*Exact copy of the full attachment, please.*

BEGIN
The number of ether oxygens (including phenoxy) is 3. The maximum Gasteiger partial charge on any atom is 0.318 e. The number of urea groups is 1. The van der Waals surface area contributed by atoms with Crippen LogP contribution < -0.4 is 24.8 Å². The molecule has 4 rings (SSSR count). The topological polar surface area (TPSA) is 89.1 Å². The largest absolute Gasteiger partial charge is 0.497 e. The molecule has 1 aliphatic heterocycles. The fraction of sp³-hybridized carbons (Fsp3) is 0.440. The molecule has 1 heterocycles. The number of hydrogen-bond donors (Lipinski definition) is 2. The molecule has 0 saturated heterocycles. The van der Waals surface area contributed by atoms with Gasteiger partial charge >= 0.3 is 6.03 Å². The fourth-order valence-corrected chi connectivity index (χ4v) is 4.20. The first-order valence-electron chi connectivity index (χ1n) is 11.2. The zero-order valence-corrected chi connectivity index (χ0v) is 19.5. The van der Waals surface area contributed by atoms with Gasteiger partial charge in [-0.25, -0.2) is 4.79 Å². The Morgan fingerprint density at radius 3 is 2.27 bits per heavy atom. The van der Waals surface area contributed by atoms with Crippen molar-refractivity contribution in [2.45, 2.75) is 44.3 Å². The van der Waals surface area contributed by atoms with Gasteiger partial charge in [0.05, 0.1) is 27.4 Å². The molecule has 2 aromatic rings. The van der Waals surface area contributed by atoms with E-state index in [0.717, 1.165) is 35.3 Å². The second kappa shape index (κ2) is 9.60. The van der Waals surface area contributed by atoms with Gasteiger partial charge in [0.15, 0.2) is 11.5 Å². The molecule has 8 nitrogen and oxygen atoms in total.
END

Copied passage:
The number of ether oxygens (including phenoxy) is 3. The maximum Gasteiger partial charge on any atom is 0.318 e. The number of urea groups is 1. The van der Waals surface area contributed by atoms with Crippen LogP contribution < -0.4 is 24.8 Å². The molecule has 4 rings (SSSR count). The topological polar surface area (TPSA) is 89.1 Å². The largest absolute Gasteiger partial charge is 0.497 e. The molecule has 1 aliphatic heterocycles. The fraction of sp³-hybridized carbons (Fsp3) is 0.440. The molecule has 1 heterocycles. The number of hydrogen-bond donors (Lipinski definition) is 2. The molecule has 0 saturated heterocycles. The van der Waals surface area contributed by atoms with Gasteiger partial charge >= 0.3 is 6.03 Å². The fourth-order valence-corrected chi connectivity index (χ4v) is 4.20. The first-order valence-electron chi connectivity index (χ1n) is 11.2. The zero-order valence-corrected chi connectivity index (χ0v) is 19.5. The van der Waals surface area contributed by atoms with Gasteiger partial charge in [-0.25, -0.2) is 4.79 Å². The Morgan fingerprint density at radius 3 is 2.27 bits per heavy atom. The van der Waals surface area contributed by atoms with Crippen molar-refractivity contribution in [2.45, 2.75) is 44.3 Å². The van der Waals surface area contributed by atoms with Gasteiger partial charge in [0.05, 0.1) is 27.4 Å². The molecule has 2 aromatic rings. The van der Waals surface area contributed by atoms with E-state index in [0.717, 1.165) is 35.3 Å². The second kappa shape index (κ2) is 9.60. The van der Waals surface area contributed by atoms with Gasteiger partial charge in [0.15, 0.2) is 11.5 Å². The molecule has 8 nitrogen and oxygen atoms in total.